CUSA to crowdfund for accessible housing
For most Carleton students, moving off campus boils down to finding a place to live that is well-priced and within a reasonable distance from the university. But for students with disabilities, this process can be much more difficult, if not impossible.
That’s why the Carleton University Students’ Association (CUSA) is planning to start a crowdfunding campaign to support students with disabilities who face elevated living expenses.
CUSA president Zameer Masjedee said limitations on accessible housing are so severe that many students with disabilities have no choice but to live on campus.
“Because there just isn’t accessible housing in the community . . . once students are accepted to Carleton residence in an accessible room with attendant services and everything, they’re essentially forced to live there for all four years of their [university] career,” Masjedee said.
Travis Lindgren, CUSA’s general manager, said that while Carleton does a good job providing funds for students with disabilities, the funding is limited.
The crowdfunding idea came about after Matthew Cole, the executive director of Attendant Services, approached CUSA seeking a $25,000 donation from Carleton’s accessibility fund in order to create a bursary that would help pay for some of the extra living expenses students with disabilities face.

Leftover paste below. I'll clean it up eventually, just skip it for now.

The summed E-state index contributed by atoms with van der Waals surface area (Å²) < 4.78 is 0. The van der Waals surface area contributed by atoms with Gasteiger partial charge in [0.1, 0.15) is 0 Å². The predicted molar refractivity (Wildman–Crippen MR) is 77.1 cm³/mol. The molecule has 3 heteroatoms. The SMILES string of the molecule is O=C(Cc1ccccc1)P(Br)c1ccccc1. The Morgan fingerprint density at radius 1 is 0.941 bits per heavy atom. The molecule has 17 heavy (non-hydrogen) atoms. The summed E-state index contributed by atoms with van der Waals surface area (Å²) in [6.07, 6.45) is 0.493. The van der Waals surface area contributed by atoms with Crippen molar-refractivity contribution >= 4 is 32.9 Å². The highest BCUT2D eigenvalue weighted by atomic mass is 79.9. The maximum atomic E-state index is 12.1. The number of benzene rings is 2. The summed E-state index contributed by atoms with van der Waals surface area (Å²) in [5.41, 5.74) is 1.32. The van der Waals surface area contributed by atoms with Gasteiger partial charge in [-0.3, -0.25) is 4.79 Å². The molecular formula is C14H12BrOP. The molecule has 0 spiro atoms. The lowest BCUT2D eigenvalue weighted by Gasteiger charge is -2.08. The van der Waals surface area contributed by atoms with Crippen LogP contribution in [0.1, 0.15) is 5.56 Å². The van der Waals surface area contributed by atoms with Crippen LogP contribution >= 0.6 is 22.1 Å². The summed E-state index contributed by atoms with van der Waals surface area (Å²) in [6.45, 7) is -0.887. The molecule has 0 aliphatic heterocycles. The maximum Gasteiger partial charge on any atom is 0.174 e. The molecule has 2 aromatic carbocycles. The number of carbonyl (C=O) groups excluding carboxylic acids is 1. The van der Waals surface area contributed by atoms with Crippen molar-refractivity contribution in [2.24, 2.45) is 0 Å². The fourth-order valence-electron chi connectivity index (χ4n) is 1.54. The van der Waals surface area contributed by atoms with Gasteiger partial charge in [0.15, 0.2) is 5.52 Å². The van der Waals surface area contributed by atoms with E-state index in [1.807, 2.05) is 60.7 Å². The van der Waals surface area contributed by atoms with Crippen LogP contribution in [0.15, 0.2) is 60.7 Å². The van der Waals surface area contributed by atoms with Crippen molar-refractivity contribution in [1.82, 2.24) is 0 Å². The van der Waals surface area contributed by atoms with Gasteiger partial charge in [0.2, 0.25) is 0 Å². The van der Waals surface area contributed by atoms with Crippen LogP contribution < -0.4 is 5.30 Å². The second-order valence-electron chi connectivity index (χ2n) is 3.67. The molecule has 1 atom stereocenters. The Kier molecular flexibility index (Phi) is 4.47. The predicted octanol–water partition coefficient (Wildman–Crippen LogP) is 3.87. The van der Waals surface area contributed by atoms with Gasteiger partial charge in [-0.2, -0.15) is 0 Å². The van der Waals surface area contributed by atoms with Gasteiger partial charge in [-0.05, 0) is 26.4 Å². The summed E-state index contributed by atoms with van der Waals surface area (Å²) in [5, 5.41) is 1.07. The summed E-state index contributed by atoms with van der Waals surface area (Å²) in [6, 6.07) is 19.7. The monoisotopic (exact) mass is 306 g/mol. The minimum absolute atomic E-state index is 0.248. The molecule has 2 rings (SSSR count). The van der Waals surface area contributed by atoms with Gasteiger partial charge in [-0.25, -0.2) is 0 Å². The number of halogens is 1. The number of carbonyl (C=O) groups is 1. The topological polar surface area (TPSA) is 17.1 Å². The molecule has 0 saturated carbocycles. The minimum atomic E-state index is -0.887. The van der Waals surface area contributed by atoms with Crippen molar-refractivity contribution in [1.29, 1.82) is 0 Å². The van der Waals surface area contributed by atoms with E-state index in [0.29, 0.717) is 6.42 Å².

According to Masjedee, the accessibility fund was created to make Carleton more accessible, aid individual students with special needs, and raise awareness for issues surrounding disabilities. While CUSA has not ruled out using money from the fund to contribute to the bursary, he said the association has decided to take a different approach to funding a minimum of $25,000.
Masjedee explained that a single donation from the fund is not the favored option, because it seems unlikely “that a one-time donation is really going to solve the issue,” and a crowdfunding campaign will involve more students. The newly-proposed campaign is slated to be run by the Carleton Disability Awareness Centre (CDAC).
“This is not just a money issue, it’s also an awareness issue, and a crowdfunding campaign would be able to address both of those things,” Masjedee said.
According to Masjedee, the campaign would be modelled after other online crowdfunding campaigns in that it would be promoted largely online, and through social and news media.
Lindgren added that in preparation for the campaign, CUSA is speaking to students with disabilities about the housing difficulties they face and gathering relevant data to provide to potential corporations and sponsors.
Masjedee said the fundraising campaign is still in its infancy, and is not scheduled to be launched until the second semester. The Charlatan reached out to the CDAC co-ordinators for comment, but they later retracted their response because the campaign is still in the planning stage.
Photo by Meagan Casalino